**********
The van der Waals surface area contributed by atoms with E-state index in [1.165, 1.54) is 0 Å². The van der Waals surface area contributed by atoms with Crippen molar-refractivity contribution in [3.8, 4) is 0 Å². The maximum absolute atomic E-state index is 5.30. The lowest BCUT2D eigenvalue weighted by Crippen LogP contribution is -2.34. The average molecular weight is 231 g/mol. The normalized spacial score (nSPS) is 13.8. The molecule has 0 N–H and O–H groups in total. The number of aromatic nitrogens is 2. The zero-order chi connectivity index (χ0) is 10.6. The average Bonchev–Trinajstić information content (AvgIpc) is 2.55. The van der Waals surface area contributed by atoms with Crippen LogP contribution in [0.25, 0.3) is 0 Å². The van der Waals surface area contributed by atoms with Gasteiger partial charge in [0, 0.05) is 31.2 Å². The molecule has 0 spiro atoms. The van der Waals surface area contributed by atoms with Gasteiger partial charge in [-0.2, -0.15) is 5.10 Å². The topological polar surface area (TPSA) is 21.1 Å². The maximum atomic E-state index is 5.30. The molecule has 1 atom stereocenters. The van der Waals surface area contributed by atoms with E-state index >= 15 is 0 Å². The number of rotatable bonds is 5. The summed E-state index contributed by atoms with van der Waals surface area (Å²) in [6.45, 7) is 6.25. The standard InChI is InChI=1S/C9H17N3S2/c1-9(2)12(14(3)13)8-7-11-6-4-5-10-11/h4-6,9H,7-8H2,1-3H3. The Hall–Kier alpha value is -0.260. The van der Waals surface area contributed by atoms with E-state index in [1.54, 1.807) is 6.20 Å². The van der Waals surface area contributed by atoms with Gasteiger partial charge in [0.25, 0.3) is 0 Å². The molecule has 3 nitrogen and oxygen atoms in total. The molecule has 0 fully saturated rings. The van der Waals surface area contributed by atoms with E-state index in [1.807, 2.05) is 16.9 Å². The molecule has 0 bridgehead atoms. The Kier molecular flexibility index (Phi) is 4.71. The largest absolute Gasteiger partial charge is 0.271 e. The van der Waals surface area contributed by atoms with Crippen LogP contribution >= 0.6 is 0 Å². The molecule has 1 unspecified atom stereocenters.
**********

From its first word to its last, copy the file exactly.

The van der Waals surface area contributed by atoms with E-state index in [1.165, 1.54) is 0 Å². The van der Waals surface area contributed by atoms with Crippen molar-refractivity contribution in [3.8, 4) is 0 Å². The maximum absolute atomic E-state index is 5.30. The lowest BCUT2D eigenvalue weighted by Crippen LogP contribution is -2.34. The average molecular weight is 231 g/mol. The normalized spacial score (nSPS) is 13.8. The molecule has 0 N–H and O–H groups in total. The number of aromatic nitrogens is 2. The zero-order chi connectivity index (χ0) is 10.6. The average Bonchev–Trinajstić information content (AvgIpc) is 2.55. The van der Waals surface area contributed by atoms with Crippen LogP contribution in [0.25, 0.3) is 0 Å². The van der Waals surface area contributed by atoms with Gasteiger partial charge in [0, 0.05) is 31.2 Å². The molecule has 0 spiro atoms. The van der Waals surface area contributed by atoms with Gasteiger partial charge in [-0.2, -0.15) is 5.10 Å². The topological polar surface area (TPSA) is 21.1 Å². The maximum atomic E-state index is 5.30. The molecule has 1 atom stereocenters. The van der Waals surface area contributed by atoms with E-state index >= 15 is 0 Å². The number of rotatable bonds is 5. The summed E-state index contributed by atoms with van der Waals surface area (Å²) in [6.45, 7) is 6.25. The standard InChI is InChI=1S/C9H17N3S2/c1-9(2)12(14(3)13)8-7-11-6-4-5-10-11/h4-6,9H,7-8H2,1-3H3. The Hall–Kier alpha value is -0.260. The van der Waals surface area contributed by atoms with E-state index in [1.54, 1.807) is 6.20 Å². The van der Waals surface area contributed by atoms with Gasteiger partial charge in [0.25, 0.3) is 0 Å². The molecule has 3 nitrogen and oxygen atoms in total. The molecule has 0 fully saturated rings. The van der Waals surface area contributed by atoms with E-state index in [1.807, 2.05) is 16.9 Å². The molecule has 0 bridgehead atoms. The Kier molecular flexibility index (Phi) is 4.71. The largest absolute Gasteiger partial charge is 0.271 e. The van der Waals surface area contributed by atoms with Crippen LogP contribution >= 0.6 is 0 Å². The molecule has 1 unspecified atom stereocenters.